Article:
Thanks both of you for the great ideas. I only use iMovie now for video editing. That has very little audio effects. I will try and “play“ with Garageband for a while, I’ve always heard good things about it.

Paul
The free Mac software Audacity is amazing! There are tons of tutorials on using it on youtube, but one of the major features is removing background noise from the full project. Tutorial on that:
 
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vemac575

macrumors 6502
Feb 18, 2018
272
93
Thanks both of you for the great ideas. I only use iMovie now for video editing. That has very little audio effects. I will try and “play“ with Garageband for a while, I’ve always heard good things about it.

Paul
Most video editing programs, I believe, will allow you to use audio editing plugins. Look into some good free one and practice with them.
- - Post merged: - -

...I'd strongly recommend giving GarageBand a good college try before rushing out and getting a professional DAW: it is free, it has all the basics of compressor, EQ, reverb etc. - plus it can use AU plugins and there's an easy upgrade path to Logic Pro (GarageBand is basically Logic Lite) if you outgrow it.

I used Garage band for the first five years of my music career. It's awesome.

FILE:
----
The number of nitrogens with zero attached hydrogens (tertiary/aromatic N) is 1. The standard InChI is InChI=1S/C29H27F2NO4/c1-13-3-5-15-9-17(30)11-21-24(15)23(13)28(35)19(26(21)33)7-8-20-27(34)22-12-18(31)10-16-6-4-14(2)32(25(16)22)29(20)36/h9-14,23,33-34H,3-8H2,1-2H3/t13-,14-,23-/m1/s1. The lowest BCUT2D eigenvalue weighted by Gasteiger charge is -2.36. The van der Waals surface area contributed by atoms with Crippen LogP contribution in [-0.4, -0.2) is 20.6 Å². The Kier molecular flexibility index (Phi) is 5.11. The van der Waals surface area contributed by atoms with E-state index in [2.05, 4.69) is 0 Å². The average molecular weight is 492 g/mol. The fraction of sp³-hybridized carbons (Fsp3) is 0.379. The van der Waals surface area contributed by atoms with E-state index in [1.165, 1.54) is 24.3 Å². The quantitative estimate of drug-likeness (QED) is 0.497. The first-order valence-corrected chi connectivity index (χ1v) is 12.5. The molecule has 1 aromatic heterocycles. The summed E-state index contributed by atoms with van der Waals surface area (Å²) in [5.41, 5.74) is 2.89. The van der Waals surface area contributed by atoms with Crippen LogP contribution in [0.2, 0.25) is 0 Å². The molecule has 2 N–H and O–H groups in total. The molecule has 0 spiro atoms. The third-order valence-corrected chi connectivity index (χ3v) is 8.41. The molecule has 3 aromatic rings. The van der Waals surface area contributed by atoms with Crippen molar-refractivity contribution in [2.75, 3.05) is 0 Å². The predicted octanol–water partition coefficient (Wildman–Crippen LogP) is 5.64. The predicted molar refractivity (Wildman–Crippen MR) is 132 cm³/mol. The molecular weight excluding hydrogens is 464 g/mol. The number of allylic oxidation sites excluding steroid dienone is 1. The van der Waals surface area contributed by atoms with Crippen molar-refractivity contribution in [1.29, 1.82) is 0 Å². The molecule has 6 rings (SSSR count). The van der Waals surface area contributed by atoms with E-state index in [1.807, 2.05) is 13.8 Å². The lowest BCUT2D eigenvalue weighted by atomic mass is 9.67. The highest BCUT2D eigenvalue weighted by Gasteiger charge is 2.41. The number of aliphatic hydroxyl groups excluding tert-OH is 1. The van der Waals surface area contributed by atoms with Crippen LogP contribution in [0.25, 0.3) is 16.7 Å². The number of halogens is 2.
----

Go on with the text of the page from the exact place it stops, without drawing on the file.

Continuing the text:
imac wannabe

macrumors regular
Original poster
Sep 1, 2011
213
50
Appleton, WI
The free Mac software Audacity is amazing! There are tons of tutorials on using it on youtube, but one of the major features is removing background noise from the full project. Tutorial on that:
This has to be one of the finest "free" programs ever made! Thank you.
 

Luap

macrumors 65816
Jul 5, 2004
1,208
511
Thanks for the suggestion. I never imagined how good these little devices were! After some research I think I will settle on the Tascam DR-40X. Take care!

Paul
That looks like it would do the job nicely 👍
As you'll be doing a lot of outdoor recording, you'll likely need a wind shield for it. Sometimes named a 'dead cat' as they do sometimes make your recorder/microphone look like a dead animal! (They are usually furry, or sometimes just foam of some kind) It will help a lot with keeping annoying wind noise out of your recordings.
Also, try to avoid holding it in your bare hands while recording. They are usually very prone to picking up handling noise. Hence you'll sometimes see people mount them to a small tripod, or even atop their cameras.
 

imac wannabe

macrumors regular
Original poster
Sep 1, 2011
213
50
Appleton, WI
That looks like it would do the job nicely 👍
As you'll be doing a lot of outdoor recording, you'll likely need a wind shield for it. Sometimes named a 'dead cat' as they do sometimes make your recorder/microphone look like a dead animal! (They are usually furry, or sometimes just foam of some kind) It will help a lot with keeping annoying wind noise out of your recordings.
Also, try to avoid holding it in your bare hands while recording. They are usually very prone to picking up handling noise. Hence you'll sometimes see people mount them to a small tripod, or even atop their cameras.
Yes I have already invested in one of those...make a huge difference. Thx! BTW your user name is my brother's nickname for me as my first name is Paul, not sure how he started to say it backward:)